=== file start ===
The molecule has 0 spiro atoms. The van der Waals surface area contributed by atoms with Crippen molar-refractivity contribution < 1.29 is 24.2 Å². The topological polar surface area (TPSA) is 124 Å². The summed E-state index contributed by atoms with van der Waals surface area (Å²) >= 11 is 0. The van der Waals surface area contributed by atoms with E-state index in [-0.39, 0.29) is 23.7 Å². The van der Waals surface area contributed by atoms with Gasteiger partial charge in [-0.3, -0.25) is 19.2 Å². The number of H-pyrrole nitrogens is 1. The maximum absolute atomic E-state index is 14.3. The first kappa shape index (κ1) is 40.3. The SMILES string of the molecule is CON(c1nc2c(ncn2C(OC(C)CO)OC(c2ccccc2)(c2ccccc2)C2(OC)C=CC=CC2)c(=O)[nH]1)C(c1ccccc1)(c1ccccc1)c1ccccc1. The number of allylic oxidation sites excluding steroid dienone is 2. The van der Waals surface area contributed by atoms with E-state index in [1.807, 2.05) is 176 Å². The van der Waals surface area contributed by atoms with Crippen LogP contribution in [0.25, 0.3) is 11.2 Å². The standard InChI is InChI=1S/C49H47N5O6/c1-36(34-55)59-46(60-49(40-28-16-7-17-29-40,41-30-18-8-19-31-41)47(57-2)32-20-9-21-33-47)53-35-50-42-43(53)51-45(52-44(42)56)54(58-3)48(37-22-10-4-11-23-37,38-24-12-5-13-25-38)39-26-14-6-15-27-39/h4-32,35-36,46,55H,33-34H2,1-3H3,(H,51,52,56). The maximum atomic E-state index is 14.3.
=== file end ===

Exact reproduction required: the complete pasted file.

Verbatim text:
The molecule has 0 spiro atoms. The van der Waals surface area contributed by atoms with Crippen molar-refractivity contribution < 1.29 is 24.2 Å². The topological polar surface area (TPSA) is 124 Å². The summed E-state index contributed by atoms with van der Waals surface area (Å²) >= 11 is 0. The van der Waals surface area contributed by atoms with E-state index in [-0.39, 0.29) is 23.7 Å². The van der Waals surface area contributed by atoms with Gasteiger partial charge in [-0.3, -0.25) is 19.2 Å². The number of H-pyrrole nitrogens is 1. The maximum absolute atomic E-state index is 14.3. The first kappa shape index (κ1) is 40.3. The SMILES string of the molecule is CON(c1nc2c(ncn2C(OC(C)CO)OC(c2ccccc2)(c2ccccc2)C2(OC)C=CC=CC2)c(=O)[nH]1)C(c1ccccc1)(c1ccccc1)c1ccccc1. The number of allylic oxidation sites excluding steroid dienone is 2. The van der Waals surface area contributed by atoms with E-state index in [1.807, 2.05) is 176 Å². The van der Waals surface area contributed by atoms with Crippen LogP contribution in [0.25, 0.3) is 11.2 Å². The standard InChI is InChI=1S/C49H47N5O6/c1-36(34-55)59-46(60-49(40-28-16-7-17-29-40,41-30-18-8-19-31-41)47(57-2)32-20-9-21-33-47)53-35-50-42-43(53)51-45(52-44(42)56)54(58-3)48(37-22-10-4-11-23-37,38-24-12-5-13-25-38)39-26-14-6-15-27-39/h4-32,35-36,46,55H,33-34H2,1-3H3,(H,51,52,56). The maximum atomic E-state index is 14.3.